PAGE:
If you haven't checked out LINQPad before it's probably high time. LINQPad is a cool little utility that was mainly created to allow you to test LINQ expressions and see them produce a result and output the results in a nice easy to visualize format. It's great for running LINQ Queries without having to fire up Visual Studio.
LINQPad does a great job at LINQ execution and visualization, but it has a lot more uses than just a LINQ query tool. It's basically a snippet editor that allows you to save snippets and more importantly, execute just about any code that you can write as an expression or single function block . You can execute both Expressions which is a single command that returns a result or a single block of commands or a Statement which is a block of commands in a single execution block (essentially what would amount to a method body).
It's awesome if you just want to very quickly verify how some .NET function or expression works without having to write a test, console output routine or change your code and run it with the debugger.
For example, just a minute ago I was having some issues with a Path.Combine() in an application where the two path components passed in would be a path and filename, except that the filename could also have a leading slash and it was returning what I thought are unexpected results. Here's what this looks like in LINQ Pad after I needed to do some quick experiments with various different combinations of files and paths:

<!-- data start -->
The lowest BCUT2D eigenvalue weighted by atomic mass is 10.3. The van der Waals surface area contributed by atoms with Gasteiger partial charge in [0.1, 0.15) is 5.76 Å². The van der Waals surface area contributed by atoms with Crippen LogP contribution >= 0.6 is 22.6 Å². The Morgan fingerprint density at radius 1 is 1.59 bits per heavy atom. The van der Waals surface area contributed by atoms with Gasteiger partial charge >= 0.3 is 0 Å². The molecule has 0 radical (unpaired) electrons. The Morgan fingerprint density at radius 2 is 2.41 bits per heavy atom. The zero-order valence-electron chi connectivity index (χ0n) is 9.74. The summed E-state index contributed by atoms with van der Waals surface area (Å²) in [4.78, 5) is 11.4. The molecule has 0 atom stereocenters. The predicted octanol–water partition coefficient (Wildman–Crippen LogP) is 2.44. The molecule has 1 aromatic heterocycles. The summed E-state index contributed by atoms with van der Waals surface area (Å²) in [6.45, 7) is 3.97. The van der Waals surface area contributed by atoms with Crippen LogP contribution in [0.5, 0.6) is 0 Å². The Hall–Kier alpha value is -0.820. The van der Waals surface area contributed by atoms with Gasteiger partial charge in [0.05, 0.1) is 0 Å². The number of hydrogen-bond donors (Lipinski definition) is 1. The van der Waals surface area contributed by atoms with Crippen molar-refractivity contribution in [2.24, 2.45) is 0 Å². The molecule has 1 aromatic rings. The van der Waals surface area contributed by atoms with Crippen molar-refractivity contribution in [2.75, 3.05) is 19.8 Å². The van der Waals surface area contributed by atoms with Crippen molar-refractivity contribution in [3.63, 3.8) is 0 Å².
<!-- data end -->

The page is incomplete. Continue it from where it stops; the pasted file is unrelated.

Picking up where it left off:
You can see the unfortunate result in the first result line in the Results panel which produces \test.tmp instead of the expected combined path. Actually the behavior is correct - the combination of the two paths sees no common path to combine so it just uses the latter part. Still I expected the function to assume I wanted to combine two paths regardless of the leading slash. <shrug>
Anyway, using LINQPad it was a piece of cake to paste the line and execute it without even touching the code I was working on in Visual Studio. LINQPad uses a .Dump() extension method on object to display the content of just about any structure to text output. It'll dump simple values with .ToString() and complex structures in an easy to visual tabular display. For example, above I added an anonymous type to the result which is shown in the table in the results pane above.
The cool thing is that it works with any code. There's even an Advanced option on the Query menu that allows you to import assembly references and namespaces so you can test your own assemblies.
Of course LINQPad - as the name implies - also works with LINQ queries and does a wonderful job of displaying LINQ and LINQ to SQL results:
Output can be displayed both as a result table view, the raw SQL (from .ToString()) and a useful code conversion from the LINQ Expression syntax to LINQ command syntax using command chaining of the various LINQ extensions methods.
There's no installation - it's a single self contained EXE you can copy anywhere assuming you have .NET 3.5 installed.
If you haven't looked at LINQPad before - even if you're not using LINQ yet, be sure to check it out...This is one of those useful tools you just should always have around and "linqed" to a hotkey, in VS or as I do with SlickRun. It's a great way to quickly check out many things .NET.
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